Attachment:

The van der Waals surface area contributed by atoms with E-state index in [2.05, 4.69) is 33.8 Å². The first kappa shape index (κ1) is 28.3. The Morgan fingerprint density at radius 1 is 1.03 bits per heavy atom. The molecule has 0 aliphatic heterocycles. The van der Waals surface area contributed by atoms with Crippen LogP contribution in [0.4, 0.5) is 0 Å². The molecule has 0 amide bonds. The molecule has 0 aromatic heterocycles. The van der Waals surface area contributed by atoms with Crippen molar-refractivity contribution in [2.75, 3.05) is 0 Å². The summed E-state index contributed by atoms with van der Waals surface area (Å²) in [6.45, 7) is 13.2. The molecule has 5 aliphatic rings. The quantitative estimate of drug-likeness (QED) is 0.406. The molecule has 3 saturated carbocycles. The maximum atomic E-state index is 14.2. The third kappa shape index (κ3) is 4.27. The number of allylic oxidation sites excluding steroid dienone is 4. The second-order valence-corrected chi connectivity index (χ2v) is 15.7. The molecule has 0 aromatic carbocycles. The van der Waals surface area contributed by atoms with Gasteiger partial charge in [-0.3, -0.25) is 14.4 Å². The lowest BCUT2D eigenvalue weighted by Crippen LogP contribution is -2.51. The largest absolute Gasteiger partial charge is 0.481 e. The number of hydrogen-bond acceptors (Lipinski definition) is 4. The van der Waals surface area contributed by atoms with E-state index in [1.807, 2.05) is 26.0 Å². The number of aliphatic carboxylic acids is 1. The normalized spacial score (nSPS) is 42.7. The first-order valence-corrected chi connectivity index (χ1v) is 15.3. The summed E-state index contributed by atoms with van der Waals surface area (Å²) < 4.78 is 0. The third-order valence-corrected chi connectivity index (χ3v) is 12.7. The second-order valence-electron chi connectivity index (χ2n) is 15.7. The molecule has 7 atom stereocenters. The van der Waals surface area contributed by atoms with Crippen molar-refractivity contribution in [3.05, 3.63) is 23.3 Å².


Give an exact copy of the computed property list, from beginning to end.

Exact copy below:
The van der Waals surface area contributed by atoms with E-state index in [2.05, 4.69) is 33.8 Å². The first kappa shape index (κ1) is 28.3. The Morgan fingerprint density at radius 1 is 1.03 bits per heavy atom. The molecule has 0 aliphatic heterocycles. The van der Waals surface area contributed by atoms with Crippen LogP contribution in [0.4, 0.5) is 0 Å². The molecule has 0 amide bonds. The molecule has 0 aromatic heterocycles. The van der Waals surface area contributed by atoms with Crippen molar-refractivity contribution in [2.75, 3.05) is 0 Å². The summed E-state index contributed by atoms with van der Waals surface area (Å²) in [6.45, 7) is 13.2. The molecule has 5 aliphatic rings. The quantitative estimate of drug-likeness (QED) is 0.406. The molecule has 3 saturated carbocycles. The maximum atomic E-state index is 14.2. The third kappa shape index (κ3) is 4.27. The number of allylic oxidation sites excluding steroid dienone is 4. The second-order valence-corrected chi connectivity index (χ2v) is 15.7. The molecule has 0 aromatic carbocycles. The van der Waals surface area contributed by atoms with Gasteiger partial charge in [-0.3, -0.25) is 14.4 Å². The lowest BCUT2D eigenvalue weighted by Crippen LogP contribution is -2.51. The largest absolute Gasteiger partial charge is 0.481 e. The number of hydrogen-bond acceptors (Lipinski definition) is 4. The van der Waals surface area contributed by atoms with E-state index in [1.807, 2.05) is 26.0 Å². The number of aliphatic carboxylic acids is 1. The normalized spacial score (nSPS) is 42.7. The first-order valence-corrected chi connectivity index (χ1v) is 15.3. The summed E-state index contributed by atoms with van der Waals surface area (Å²) < 4.78 is 0. The third-order valence-corrected chi connectivity index (χ3v) is 12.7. The second-order valence-electron chi connectivity index (χ2n) is 15.7. The molecule has 7 atom stereocenters. The van der Waals surface area contributed by atoms with Crippen molar-refractivity contribution in [3.05, 3.63) is 23.3 Å².